Results tagged ‘ Chris Nelson ’
The only good thing the Yankees could say about the top of the first inning Wednesday night is that they still had 27 outs to try and get back into the game. Man, was that one ugly frame.
Many folks were still walking to the seats while the Mariners were running all around the bases on the way to a 7-0 lead that they gave to starting pitcher Hisashi Iwakuma, the former Japanese Olympics and Pacific League star who has gotten off to a great start here in the U.S. (4-1, 1.74 ERA).
Yankees starter Phil Hughes could not get into a rhythm and was gone before the lengthy inning was over. Seven consecutive Seattle batters reached base at one point, four of whom scored on one swing, a familiar swing at that, by Raul Ibanez, who crushed a 0-1 fastball to right-center for his fifth home run of the season and second in this series. In his first five at-bats in his return to Yankee Stadium since last October’s postseason heroics, Ibanez has wounded his former team with two home runs and six RBI.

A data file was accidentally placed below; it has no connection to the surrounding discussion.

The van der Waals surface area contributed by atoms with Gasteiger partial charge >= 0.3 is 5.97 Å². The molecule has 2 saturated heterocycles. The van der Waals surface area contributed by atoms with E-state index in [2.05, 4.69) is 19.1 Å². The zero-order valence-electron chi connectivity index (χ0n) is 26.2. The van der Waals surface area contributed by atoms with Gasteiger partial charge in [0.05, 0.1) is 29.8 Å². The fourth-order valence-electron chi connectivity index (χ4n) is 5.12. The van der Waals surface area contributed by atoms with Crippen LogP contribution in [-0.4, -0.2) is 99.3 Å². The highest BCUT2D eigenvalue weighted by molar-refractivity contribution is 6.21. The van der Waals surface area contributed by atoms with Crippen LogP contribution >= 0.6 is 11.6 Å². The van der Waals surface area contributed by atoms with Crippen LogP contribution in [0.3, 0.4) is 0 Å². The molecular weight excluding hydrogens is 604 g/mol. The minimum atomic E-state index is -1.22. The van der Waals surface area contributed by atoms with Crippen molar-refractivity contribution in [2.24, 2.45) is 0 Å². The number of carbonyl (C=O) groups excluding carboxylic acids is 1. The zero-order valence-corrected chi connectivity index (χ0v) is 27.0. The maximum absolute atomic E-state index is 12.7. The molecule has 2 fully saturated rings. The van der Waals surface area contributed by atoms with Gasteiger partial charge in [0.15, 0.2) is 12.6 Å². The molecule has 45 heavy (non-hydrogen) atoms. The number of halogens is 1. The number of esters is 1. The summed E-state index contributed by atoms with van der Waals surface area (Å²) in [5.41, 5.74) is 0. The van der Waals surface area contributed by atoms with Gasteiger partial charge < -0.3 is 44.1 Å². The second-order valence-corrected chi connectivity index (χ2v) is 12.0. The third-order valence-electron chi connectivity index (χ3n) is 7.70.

Hughes had no command of his breaking pitches and was forced to rely on his fastball, which the Seattle hitters knew was coming since nothing else was working for the righthander. A one-out walk to Dustin Ackley got the rally started and was followed by three singles that produced two runs and another walk before Ibanez lowered the boom.
Home runs tend to be rally killers, but not this time. Former Yankees prospect Jesus Montero joined Ibanez in haunting the Yankees with a single. After a fielder’s choice, Michael Saunders chased Hughes with a run-scoring double. Fans were none too kind to Hughes, whose ERA rose to 5.88, as he walked to the dugout. The fans’ attitude improved when reliever Preston Claiborne ended the inning with a strikeout.
This was a stunning development considering that the Mariners rank next to last in the American League in team batting average and runs scored. Seven runs are often the most they can score in a whole series let alone one inning.
It was also a wild start in a major-league debut of David Adams, the starting third baseman who was called up by the Yankees from Scranton. Chris Nelson was optioned to the Triple A affiliate to make room on the 25-man roster for Adams, who turned 26 Wednesday. That’s some birthday present.